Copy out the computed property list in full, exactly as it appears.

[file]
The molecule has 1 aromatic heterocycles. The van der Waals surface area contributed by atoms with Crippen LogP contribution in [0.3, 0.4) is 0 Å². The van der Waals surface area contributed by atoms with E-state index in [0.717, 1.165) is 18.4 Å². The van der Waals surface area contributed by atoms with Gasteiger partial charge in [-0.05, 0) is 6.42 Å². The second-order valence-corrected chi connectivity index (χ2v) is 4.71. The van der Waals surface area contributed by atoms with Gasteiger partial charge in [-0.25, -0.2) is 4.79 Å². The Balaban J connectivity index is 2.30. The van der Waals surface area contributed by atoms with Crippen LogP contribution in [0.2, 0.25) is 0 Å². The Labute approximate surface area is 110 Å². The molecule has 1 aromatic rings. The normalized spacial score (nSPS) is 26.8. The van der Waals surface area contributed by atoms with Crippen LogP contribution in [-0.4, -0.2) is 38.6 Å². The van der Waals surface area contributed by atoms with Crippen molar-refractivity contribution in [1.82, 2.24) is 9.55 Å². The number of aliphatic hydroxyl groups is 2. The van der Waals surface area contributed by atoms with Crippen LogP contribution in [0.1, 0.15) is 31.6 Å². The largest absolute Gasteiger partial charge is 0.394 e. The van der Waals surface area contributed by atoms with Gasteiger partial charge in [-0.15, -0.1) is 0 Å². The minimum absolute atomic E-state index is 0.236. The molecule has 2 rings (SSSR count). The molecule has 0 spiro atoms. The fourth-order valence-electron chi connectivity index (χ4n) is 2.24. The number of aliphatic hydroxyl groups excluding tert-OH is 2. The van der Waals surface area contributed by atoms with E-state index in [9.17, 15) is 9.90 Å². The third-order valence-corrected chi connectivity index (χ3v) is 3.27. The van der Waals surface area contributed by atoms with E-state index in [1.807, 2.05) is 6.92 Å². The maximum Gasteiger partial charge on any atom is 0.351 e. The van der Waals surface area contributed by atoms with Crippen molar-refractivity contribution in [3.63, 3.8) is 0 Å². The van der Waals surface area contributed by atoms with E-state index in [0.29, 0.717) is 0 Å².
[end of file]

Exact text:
The molecule has 1 aromatic heterocycles. The van der Waals surface area contributed by atoms with Crippen LogP contribution in [0.3, 0.4) is 0 Å². The van der Waals surface area contributed by atoms with E-state index in [0.717, 1.165) is 18.4 Å². The van der Waals surface area contributed by atoms with Gasteiger partial charge in [-0.05, 0) is 6.42 Å². The second-order valence-corrected chi connectivity index (χ2v) is 4.71. The van der Waals surface area contributed by atoms with Gasteiger partial charge in [-0.25, -0.2) is 4.79 Å². The Balaban J connectivity index is 2.30. The van der Waals surface area contributed by atoms with Crippen LogP contribution in [0.2, 0.25) is 0 Å². The Labute approximate surface area is 110 Å². The molecule has 1 aromatic rings. The normalized spacial score (nSPS) is 26.8. The van der Waals surface area contributed by atoms with Crippen LogP contribution in [-0.4, -0.2) is 38.6 Å². The van der Waals surface area contributed by atoms with Crippen molar-refractivity contribution in [1.82, 2.24) is 9.55 Å². The number of aliphatic hydroxyl groups is 2. The van der Waals surface area contributed by atoms with Crippen LogP contribution in [0.1, 0.15) is 31.6 Å². The largest absolute Gasteiger partial charge is 0.394 e. The van der Waals surface area contributed by atoms with Gasteiger partial charge in [-0.15, -0.1) is 0 Å². The minimum absolute atomic E-state index is 0.236. The molecule has 2 rings (SSSR count). The molecule has 0 spiro atoms. The fourth-order valence-electron chi connectivity index (χ4n) is 2.24. The number of aliphatic hydroxyl groups excluding tert-OH is 2. The van der Waals surface area contributed by atoms with E-state index in [9.17, 15) is 9.90 Å². The third-order valence-corrected chi connectivity index (χ3v) is 3.27. The van der Waals surface area contributed by atoms with E-state index in [1.807, 2.05) is 6.92 Å². The maximum Gasteiger partial charge on any atom is 0.351 e. The van der Waals surface area contributed by atoms with Crippen molar-refractivity contribution in [3.63, 3.8) is 0 Å². The van der Waals surface area contributed by atoms with E-state index in [0.29, 0.717) is 0 Å².